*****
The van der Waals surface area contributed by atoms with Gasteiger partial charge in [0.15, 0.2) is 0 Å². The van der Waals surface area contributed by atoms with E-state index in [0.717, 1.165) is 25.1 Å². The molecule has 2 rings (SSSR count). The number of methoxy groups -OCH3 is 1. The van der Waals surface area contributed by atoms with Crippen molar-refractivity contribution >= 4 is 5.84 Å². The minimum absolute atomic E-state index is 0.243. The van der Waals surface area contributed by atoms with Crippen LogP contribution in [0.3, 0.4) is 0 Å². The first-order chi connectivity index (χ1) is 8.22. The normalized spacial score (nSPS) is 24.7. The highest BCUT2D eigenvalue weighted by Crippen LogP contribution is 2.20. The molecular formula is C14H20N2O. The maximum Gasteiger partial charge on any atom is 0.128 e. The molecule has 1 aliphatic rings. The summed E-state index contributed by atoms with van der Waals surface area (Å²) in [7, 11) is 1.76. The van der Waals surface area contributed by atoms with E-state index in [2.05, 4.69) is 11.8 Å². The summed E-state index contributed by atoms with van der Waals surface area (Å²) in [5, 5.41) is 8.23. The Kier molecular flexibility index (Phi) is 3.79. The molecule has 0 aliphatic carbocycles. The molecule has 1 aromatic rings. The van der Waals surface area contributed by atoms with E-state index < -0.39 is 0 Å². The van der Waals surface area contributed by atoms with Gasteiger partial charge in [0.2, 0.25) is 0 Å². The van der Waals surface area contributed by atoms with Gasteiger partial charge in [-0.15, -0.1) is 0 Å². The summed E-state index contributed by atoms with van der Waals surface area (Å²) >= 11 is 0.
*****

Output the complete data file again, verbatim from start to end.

The van der Waals surface area contributed by atoms with Gasteiger partial charge in [0.15, 0.2) is 0 Å². The van der Waals surface area contributed by atoms with E-state index in [0.717, 1.165) is 25.1 Å². The molecule has 2 rings (SSSR count). The number of methoxy groups -OCH3 is 1. The van der Waals surface area contributed by atoms with Crippen molar-refractivity contribution >= 4 is 5.84 Å². The minimum absolute atomic E-state index is 0.243. The van der Waals surface area contributed by atoms with Crippen LogP contribution in [0.3, 0.4) is 0 Å². The first-order chi connectivity index (χ1) is 8.22. The normalized spacial score (nSPS) is 24.7. The highest BCUT2D eigenvalue weighted by Crippen LogP contribution is 2.20. The molecular formula is C14H20N2O. The maximum Gasteiger partial charge on any atom is 0.128 e. The molecule has 1 aliphatic rings. The summed E-state index contributed by atoms with van der Waals surface area (Å²) in [7, 11) is 1.76. The van der Waals surface area contributed by atoms with E-state index in [2.05, 4.69) is 11.8 Å². The summed E-state index contributed by atoms with van der Waals surface area (Å²) in [5, 5.41) is 8.23. The Kier molecular flexibility index (Phi) is 3.79. The molecule has 0 aliphatic carbocycles. The molecule has 1 aromatic rings. The van der Waals surface area contributed by atoms with E-state index < -0.39 is 0 Å². The van der Waals surface area contributed by atoms with Gasteiger partial charge in [0.2, 0.25) is 0 Å². The van der Waals surface area contributed by atoms with Gasteiger partial charge in [-0.15, -0.1) is 0 Å². The summed E-state index contributed by atoms with van der Waals surface area (Å²) >= 11 is 0.